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ISSM’s Process of Care for the Assessment and Management of Testosterone Deficiency in Adult Men
July 6, 2015 – There are many misconceptions and unknowns about testosterone deficiency (TD) in the medical community and the general population. A paper recently published in The Journal of Sexual Medicine provides much-needed and up-to-date guidance for the assessment and management of testosterone deficiency in adult males.
Testosterone deficiency may affect the function of many different body systems, and result in significant detriment in quality of life, including alterations in sexual function. Busy physicians and patients need guidance to deal with practical, clinical problems on a day-to-day basis. Available authoritative guidance documents were rather dated and/or targeted at a specialist audience. As such the International Society for Sexual Medicine (ISSM) convened an internationally respected and authoritative professional ‘expert panel’ meeting to develop a new guidance document that is now accessible and relevant to all physicians.
It is important to providing authoritative resources that are practical and clinically relevant and accessible for physicians from all disciplines including family physicians and other specialists without expertise in sexual medicine, urology or endocrinology. By reviewing and evaluating the medical literature, the panel generated a comprehensive document that provides a definition of testosterone deficiency and recommendations for assessment and treatment in different populations.
It includes the latest evidence on the impact of hypogonadism and its treatments on men’s health, including premature mortality, obesity, diabetes, cardiovascular disease, the metabolic syndrome, osteoporosis, fertility and effect on body habitus. It also addresses safety issues and provides best practice treatment recommendations are presented to guide clinicians, both familiar and unfamiliar with testosterone deficiency. According to Dr. Wayne Hellstrom, Professor of Urology and Chief of Andrology at Tulane University School of Medicine in New Orleans, current president of the International Society for Sexual Medicine, expert panel member and co-author of the paper: “This research and paper also confirm that there is still a medical need for alternative treatment in men with testosterone deficiency, particularly in men wishing to preserve fertility. In such situations the use of testosterone replacement with exogenous testosterone can in fact be counter-productive.”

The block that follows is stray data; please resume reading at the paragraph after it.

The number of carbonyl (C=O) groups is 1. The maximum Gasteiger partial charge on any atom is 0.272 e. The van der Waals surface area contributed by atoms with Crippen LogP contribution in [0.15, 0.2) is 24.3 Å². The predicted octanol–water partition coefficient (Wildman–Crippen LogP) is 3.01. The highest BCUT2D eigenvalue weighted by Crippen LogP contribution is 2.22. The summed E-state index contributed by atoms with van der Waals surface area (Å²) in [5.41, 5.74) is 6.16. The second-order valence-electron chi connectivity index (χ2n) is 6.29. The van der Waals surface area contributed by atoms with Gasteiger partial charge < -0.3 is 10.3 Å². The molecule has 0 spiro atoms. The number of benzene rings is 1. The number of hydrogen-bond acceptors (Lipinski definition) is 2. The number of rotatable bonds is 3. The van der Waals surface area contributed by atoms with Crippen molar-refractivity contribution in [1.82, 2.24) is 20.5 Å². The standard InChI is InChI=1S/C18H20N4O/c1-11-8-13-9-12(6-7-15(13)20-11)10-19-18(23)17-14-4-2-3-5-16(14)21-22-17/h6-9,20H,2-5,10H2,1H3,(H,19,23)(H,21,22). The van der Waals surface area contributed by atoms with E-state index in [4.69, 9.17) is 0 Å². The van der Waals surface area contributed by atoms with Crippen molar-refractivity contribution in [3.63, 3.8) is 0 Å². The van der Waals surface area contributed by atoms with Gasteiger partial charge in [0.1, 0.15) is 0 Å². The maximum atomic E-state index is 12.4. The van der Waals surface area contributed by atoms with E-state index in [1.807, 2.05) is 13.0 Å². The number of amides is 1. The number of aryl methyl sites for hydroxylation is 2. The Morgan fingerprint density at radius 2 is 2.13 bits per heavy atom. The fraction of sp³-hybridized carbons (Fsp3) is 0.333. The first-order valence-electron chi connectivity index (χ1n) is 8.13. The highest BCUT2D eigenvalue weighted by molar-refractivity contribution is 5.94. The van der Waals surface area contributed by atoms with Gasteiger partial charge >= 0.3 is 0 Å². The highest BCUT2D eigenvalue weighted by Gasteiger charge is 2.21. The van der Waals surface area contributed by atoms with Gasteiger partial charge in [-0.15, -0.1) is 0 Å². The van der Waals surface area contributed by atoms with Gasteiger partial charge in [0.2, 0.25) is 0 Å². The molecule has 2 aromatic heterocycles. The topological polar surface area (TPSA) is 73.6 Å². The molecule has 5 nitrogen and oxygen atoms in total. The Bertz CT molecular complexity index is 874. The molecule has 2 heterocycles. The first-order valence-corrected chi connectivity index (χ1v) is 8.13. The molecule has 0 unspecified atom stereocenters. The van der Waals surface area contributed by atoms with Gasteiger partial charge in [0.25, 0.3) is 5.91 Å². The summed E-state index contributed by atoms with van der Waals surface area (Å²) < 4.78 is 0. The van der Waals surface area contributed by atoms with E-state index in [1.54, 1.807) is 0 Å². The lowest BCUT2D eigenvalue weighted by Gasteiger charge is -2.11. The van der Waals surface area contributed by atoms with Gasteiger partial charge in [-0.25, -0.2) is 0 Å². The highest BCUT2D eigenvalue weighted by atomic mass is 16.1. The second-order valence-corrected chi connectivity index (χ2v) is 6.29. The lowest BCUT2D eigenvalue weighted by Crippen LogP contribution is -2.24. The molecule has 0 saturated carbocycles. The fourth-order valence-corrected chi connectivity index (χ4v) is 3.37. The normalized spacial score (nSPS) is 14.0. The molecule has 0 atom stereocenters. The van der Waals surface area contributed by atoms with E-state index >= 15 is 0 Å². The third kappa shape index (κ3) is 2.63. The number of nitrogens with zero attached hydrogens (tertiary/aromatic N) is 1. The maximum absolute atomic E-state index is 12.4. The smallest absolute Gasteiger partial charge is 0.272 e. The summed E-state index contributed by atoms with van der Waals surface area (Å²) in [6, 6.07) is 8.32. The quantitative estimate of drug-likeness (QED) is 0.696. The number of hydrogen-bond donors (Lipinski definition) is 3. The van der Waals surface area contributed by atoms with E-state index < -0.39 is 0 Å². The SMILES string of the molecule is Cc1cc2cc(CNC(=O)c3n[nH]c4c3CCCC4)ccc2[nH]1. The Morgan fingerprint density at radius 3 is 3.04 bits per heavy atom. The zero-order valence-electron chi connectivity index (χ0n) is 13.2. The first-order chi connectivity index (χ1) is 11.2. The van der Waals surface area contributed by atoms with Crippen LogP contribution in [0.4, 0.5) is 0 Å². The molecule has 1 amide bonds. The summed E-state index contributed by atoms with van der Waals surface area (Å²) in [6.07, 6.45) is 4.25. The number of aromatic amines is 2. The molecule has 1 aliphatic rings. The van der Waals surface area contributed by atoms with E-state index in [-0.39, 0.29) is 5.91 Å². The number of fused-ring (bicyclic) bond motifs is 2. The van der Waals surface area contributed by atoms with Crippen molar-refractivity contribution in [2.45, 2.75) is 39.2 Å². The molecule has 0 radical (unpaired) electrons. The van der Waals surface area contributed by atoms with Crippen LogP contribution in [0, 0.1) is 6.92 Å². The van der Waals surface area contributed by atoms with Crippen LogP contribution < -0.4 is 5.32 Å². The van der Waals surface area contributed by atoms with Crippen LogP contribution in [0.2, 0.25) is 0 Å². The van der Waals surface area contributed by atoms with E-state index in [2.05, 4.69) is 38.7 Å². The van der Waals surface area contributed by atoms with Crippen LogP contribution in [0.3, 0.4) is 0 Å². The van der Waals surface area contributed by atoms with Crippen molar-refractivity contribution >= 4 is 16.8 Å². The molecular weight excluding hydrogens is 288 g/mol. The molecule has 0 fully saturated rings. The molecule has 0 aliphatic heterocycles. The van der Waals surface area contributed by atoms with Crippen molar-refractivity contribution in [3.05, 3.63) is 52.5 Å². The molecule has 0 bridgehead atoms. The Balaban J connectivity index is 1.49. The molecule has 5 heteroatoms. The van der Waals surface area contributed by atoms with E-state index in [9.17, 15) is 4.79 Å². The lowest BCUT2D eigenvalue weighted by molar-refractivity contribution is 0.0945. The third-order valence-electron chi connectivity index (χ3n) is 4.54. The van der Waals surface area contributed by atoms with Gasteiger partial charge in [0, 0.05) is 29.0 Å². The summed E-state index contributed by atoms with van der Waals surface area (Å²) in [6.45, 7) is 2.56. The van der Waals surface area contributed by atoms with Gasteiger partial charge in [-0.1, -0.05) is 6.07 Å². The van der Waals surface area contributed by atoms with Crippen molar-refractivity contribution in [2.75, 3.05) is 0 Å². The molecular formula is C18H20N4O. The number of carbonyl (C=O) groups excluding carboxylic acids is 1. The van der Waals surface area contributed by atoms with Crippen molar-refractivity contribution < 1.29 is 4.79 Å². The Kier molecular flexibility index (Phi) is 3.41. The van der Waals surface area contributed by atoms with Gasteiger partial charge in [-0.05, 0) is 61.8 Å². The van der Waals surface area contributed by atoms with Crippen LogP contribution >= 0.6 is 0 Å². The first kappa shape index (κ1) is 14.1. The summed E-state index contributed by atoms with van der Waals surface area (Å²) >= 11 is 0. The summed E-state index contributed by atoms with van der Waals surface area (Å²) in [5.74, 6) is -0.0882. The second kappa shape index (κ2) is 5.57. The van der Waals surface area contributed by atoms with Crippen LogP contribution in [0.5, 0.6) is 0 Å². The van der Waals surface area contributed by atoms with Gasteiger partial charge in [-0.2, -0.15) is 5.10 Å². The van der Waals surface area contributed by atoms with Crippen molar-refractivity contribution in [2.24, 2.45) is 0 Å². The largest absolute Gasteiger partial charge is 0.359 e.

The International Society for Sexual Medicine expects that ongoing research will lead to new insights into the pathophysiology of testosterone deficiency in the future, as well as new, efficacious and safe treatments and therefore strongly recommends to periodically review data and incorporate the best new research into future updated guidance documents.
About the International Society for Sexual Medicine
The International Society for Sexual Medicine was established in 1978. The goals of the ISSM are to encourage the highest standards of practice, education, and research in the field of human sexuality; to develop and assist in developing scientific methods for the diagnosis, prevention, and treatment of conditions affecting human sexual function; and to promote the publication and encourage contributions to the medical and scientific literature in the field of sexual function. The ISSM has 2,200 members from all five continents and 89 nations. For more information about the ISSM, visit https://www.issm.info
Mr. David Casalod
International Society for Sexual Medicine (ISSM)
P: +31 75 647 63 72